Programmers Stack Exchange is a question and answer site for professional programmers interested in conceptual questions about software development. Join them; it only takes a minute:

Sign up
Here's how it works:
  1. Anybody can ask a question
  2. Anybody can answer
  3. The best answers are voted up and rise to the top

The solution for the 3-d case can be found here; I would like to get the generalized version. There's no simple generalization of the Mathworld algorithm since the cross product is defined only for 3 and 7 dimensions, so I understand.

share|improve this question

closed as off topic by Walter, gnat, Yusubov, StuperUser, ChrisF Oct 17 '12 at 20:23

Questions on Programmers Stack Exchange are expected to relate to software development within the scope defined by the community. Consider editing the question or leaving comments for improvement if you believe the question can be reworded to fit within the scope. Read more about reopening questions here.If this question can be reworded to fit the rules in the help center, please edit the question.

This is a mathematics question rather than a programming question, isn't it? – Kirk Broadhurst Oct 11 '12 at 22:52
@KirkBroadhurst I was worried about that but I didn't see a 'Stack Exchange Algorithms' site, and there are lots of algorithms on this site--and FWIW I want this because I need to code it... – Matt Phillips Oct 11 '12 at 22:54
You best bet is probably – Robert Harvey Oct 11 '12 at 22:59
I think we could use an appliedmath.stackexchange for this kind of question. So we could quit bothering the serious mathematicians 8^) – comingstorm Oct 11 '12 at 23:01
Wouldn't the computer science exchange be a better fit than the math? – sunnyrjuneja Oct 11 '12 at 23:46
up vote 5 down vote accepted

If you use vector algebra (which is easy with a vector algebra library), there is no real difference between the 3-d case and the N-d case. Unfortunately, the page you link to has written out the vector math element by element, which tends to obscure this.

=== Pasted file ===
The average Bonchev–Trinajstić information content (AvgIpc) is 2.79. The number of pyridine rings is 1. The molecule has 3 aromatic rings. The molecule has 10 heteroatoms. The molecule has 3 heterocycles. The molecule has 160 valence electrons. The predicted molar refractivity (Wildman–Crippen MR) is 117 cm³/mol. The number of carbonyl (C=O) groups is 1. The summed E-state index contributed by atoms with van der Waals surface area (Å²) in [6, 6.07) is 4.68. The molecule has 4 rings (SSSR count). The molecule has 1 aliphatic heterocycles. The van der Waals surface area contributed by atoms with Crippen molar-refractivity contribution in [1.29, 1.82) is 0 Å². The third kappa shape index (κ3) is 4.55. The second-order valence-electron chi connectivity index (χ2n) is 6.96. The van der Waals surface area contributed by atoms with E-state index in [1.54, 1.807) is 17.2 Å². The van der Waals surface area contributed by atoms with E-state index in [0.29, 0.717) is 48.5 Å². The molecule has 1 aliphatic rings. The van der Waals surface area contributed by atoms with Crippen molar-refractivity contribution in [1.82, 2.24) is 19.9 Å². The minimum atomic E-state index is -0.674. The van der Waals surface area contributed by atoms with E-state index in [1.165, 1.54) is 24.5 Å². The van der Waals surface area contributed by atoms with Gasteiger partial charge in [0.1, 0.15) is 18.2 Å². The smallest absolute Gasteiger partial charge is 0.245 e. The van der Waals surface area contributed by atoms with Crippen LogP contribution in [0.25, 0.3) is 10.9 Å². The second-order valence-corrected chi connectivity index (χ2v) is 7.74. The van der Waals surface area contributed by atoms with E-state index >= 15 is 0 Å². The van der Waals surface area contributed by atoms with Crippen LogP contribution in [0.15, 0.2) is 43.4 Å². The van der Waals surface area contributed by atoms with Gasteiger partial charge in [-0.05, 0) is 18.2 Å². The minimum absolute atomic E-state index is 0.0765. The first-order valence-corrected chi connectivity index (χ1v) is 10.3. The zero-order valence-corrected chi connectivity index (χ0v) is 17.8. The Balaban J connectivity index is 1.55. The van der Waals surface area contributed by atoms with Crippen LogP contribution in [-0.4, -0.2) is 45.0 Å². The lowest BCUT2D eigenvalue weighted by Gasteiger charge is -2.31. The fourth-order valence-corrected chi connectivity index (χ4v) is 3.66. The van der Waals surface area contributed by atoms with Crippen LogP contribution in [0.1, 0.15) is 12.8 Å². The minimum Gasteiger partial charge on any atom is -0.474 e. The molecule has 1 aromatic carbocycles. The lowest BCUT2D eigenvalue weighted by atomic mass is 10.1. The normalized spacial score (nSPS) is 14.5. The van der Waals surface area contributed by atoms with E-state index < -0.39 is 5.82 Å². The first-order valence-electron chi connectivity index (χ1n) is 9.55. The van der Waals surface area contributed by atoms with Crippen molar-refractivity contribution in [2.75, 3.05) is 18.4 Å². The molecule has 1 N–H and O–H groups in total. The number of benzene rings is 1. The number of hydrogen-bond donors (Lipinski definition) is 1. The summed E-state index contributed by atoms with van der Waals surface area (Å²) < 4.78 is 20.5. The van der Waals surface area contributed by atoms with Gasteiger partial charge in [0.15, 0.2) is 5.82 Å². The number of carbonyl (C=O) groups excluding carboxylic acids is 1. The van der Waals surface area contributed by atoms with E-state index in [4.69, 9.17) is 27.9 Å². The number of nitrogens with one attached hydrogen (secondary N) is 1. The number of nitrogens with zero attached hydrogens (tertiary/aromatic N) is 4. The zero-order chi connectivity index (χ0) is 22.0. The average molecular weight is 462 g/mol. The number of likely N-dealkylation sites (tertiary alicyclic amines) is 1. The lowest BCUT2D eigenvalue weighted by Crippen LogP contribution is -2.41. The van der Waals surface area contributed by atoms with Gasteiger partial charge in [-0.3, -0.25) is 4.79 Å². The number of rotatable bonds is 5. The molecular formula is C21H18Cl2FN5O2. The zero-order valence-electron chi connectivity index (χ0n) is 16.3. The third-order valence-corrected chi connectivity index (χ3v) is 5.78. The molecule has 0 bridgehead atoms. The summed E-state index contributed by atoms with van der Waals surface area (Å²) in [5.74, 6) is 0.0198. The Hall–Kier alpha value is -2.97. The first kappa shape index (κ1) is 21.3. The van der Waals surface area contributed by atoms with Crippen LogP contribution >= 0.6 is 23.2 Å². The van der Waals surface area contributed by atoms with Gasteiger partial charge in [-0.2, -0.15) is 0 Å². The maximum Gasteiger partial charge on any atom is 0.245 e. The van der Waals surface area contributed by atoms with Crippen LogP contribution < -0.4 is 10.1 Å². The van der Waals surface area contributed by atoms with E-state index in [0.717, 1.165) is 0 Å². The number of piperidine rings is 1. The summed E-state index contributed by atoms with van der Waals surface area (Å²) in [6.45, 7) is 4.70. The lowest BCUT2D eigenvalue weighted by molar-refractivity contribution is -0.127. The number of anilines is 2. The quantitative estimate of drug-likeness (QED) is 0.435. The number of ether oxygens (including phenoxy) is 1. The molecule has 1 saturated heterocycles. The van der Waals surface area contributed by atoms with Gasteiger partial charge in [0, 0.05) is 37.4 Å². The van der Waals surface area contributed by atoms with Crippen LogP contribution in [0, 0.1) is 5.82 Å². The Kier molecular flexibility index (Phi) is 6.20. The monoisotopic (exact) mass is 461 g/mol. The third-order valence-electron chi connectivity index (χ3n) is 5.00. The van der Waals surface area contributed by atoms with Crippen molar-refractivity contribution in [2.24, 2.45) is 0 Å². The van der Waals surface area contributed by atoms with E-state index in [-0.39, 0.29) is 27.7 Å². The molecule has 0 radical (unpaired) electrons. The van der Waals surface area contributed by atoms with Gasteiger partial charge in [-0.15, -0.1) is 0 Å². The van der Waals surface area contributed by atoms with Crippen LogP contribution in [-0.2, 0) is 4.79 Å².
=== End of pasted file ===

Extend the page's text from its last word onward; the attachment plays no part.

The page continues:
So, paraphrasing from the article: given a line through two points A and B, the minimum distance d to a point P can be computed as:

   n_vector pa = P - A
   n_vector ba = B - A
   double t = dot(pa, ba)/dot(ba, ba)
   double d = length(pa - t * ba)

Note that adding two n_vector's is just like adding a 3-vector, except you add N corresponding elements instead of 3 of them, and scaling an n_vector by scalar t is just like scaling a 3-vector except you scale N elements instead of 3.

Evaluating the length() of an n_vector is only slightly more complicated: you sum up the squares of all N elements (instead of just the 3), and take the sqrt() of the result. Finally, as you may have guessed, the dot() product is the sum of the products of the N corresponding elements (again, instead of just the 3).

share|improve this answer
Terrific! Thank you! – Matt Phillips Oct 12 '12 at 1:36

Express the line as a function of a single parameter t. Call it X(t).

The distance from a point P to a point on the line X(t0) is just u(t) = || X(t0) - P ||, and you don't actually need to do the square root.

Now find the value of t that minimizes u(t). The standard method from first-semester calculus is to form the derivative du/dt, set it to zero, and solve for t.

If the line is actually a straight line, you will get one solution. If the line is a curve, you may get many solutions, and you'll have to look at all of them to find the actual minimum.

share|improve this answer
Hmm, I'm pretty sure derivatives aren't part of the standard 1st semester Calculus curriculum--they weren't in mine--but anyway, thanks. – Matt Phillips Oct 12 '12 at 1:32
@Matt, PLEASE tell me you're joking. If you didn't cover the basics of integration and differentiation of functions of one variable in 1st semester calculus, what DID you cover? – John R. Strohm Oct 12 '12 at 3:19
Ha, well it was a while ago now but certainly integration, and calculation of the derivative as the limit of (f(x+Dh) - f(x))/Dh. But DiffEq was a second year course, which is my biggest regret not taking as a math major. Tufts U., which is not a bad school. – Matt Phillips Oct 12 '12 at 18:19

The algorithm is to minimise the distance between the point and the line.

The line is a set of points. Write an equation to express the distance between the given point and each point in the line - it will be something like d = sqrt((a1 - b1)^2 + (a2-b2)^2 + ... + (an-bn)^2).

Now minimise that equation.

Rather than implement this algorithm yourself, I'd suggest you find a library for linear equations in your chosen language. I've heard of JAMA (for Java), but I have never needed to do this so haven't researched it.

share|improve this answer

Not the answer you're looking for? Browse other questions tagged or ask your own question.